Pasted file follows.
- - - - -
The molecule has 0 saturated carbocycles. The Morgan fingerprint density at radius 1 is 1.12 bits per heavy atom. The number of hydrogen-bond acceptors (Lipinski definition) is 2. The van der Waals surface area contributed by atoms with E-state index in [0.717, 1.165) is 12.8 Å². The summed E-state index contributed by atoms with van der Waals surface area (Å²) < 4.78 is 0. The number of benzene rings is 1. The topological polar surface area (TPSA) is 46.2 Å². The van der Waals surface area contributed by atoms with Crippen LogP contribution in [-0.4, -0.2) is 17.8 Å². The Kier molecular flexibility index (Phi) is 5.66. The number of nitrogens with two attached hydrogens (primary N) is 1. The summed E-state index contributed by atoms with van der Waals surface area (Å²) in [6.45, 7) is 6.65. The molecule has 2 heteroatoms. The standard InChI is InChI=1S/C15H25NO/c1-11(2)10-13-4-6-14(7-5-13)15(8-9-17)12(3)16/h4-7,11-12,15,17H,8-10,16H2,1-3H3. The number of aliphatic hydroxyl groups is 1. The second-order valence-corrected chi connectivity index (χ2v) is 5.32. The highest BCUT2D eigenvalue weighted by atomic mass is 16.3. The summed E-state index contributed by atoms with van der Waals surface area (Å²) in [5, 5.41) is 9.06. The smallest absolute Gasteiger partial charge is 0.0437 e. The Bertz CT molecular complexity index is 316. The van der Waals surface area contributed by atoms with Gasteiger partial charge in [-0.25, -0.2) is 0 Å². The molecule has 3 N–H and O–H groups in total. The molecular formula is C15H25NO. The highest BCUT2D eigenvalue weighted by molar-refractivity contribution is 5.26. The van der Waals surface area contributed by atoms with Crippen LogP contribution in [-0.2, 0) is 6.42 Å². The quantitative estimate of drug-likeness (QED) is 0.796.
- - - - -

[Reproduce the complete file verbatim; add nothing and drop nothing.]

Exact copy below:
The molecule has 0 saturated carbocycles. The Morgan fingerprint density at radius 1 is 1.12 bits per heavy atom. The number of hydrogen-bond acceptors (Lipinski definition) is 2. The van der Waals surface area contributed by atoms with E-state index in [0.717, 1.165) is 12.8 Å². The summed E-state index contributed by atoms with van der Waals surface area (Å²) < 4.78 is 0. The number of benzene rings is 1. The topological polar surface area (TPSA) is 46.2 Å². The van der Waals surface area contributed by atoms with Crippen LogP contribution in [-0.4, -0.2) is 17.8 Å². The Kier molecular flexibility index (Phi) is 5.66. The number of nitrogens with two attached hydrogens (primary N) is 1. The summed E-state index contributed by atoms with van der Waals surface area (Å²) in [6.45, 7) is 6.65. The molecule has 2 heteroatoms. The standard InChI is InChI=1S/C15H25NO/c1-11(2)10-13-4-6-14(7-5-13)15(8-9-17)12(3)16/h4-7,11-12,15,17H,8-10,16H2,1-3H3. The number of aliphatic hydroxyl groups is 1. The second-order valence-corrected chi connectivity index (χ2v) is 5.32. The highest BCUT2D eigenvalue weighted by atomic mass is 16.3. The summed E-state index contributed by atoms with van der Waals surface area (Å²) in [5, 5.41) is 9.06. The smallest absolute Gasteiger partial charge is 0.0437 e. The Bertz CT molecular complexity index is 316. The van der Waals surface area contributed by atoms with Gasteiger partial charge in [-0.25, -0.2) is 0 Å². The molecule has 3 N–H and O–H groups in total. The molecular formula is C15H25NO. The highest BCUT2D eigenvalue weighted by molar-refractivity contribution is 5.26. The van der Waals surface area contributed by atoms with Crippen LogP contribution in [-0.2, 0) is 6.42 Å². The quantitative estimate of drug-likeness (QED) is 0.796.